Bigadiç klinoptilolit rezervinin NH+4 değişimi ve CO2 adsorpsiyonu yardımıyla karakterizasyonu

thumbnail.default.placeholder
Tarih
1993
Yazarlar
Sirkecioğlu, Ahmet
Süreli Yayın başlığı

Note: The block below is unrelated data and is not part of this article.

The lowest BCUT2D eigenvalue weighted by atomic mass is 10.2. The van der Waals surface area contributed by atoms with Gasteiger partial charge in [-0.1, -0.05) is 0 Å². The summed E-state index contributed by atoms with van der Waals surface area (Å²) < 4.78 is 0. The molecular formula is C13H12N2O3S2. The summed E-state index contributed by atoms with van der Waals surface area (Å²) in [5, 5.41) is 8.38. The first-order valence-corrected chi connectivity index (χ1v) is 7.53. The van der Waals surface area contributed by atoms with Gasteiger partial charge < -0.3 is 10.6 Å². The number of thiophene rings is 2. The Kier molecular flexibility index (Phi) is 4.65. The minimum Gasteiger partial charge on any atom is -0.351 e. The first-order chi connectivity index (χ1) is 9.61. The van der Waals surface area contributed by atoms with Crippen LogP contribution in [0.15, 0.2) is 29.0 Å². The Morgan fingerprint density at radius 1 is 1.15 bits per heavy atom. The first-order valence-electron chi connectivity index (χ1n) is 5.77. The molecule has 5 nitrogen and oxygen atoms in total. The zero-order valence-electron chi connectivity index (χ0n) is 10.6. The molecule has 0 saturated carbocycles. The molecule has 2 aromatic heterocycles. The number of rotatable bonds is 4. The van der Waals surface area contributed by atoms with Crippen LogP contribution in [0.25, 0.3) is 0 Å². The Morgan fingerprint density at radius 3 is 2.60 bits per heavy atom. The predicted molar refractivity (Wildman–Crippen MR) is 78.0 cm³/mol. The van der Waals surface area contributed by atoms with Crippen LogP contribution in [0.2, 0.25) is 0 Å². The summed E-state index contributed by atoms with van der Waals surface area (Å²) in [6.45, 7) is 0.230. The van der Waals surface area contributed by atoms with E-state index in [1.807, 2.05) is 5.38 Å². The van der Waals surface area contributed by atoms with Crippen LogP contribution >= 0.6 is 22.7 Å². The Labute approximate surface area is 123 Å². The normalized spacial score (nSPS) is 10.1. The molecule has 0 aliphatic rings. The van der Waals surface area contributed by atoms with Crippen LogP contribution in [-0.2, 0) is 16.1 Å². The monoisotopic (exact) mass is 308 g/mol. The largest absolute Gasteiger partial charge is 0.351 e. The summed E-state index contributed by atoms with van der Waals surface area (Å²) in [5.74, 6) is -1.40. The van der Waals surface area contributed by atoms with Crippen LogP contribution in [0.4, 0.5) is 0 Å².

Süreli Yayın ISSN
Cilt Başlığı
Yayınevi
Fen Bilimleri Enstitüsü
Institute of Science and Technology
Özet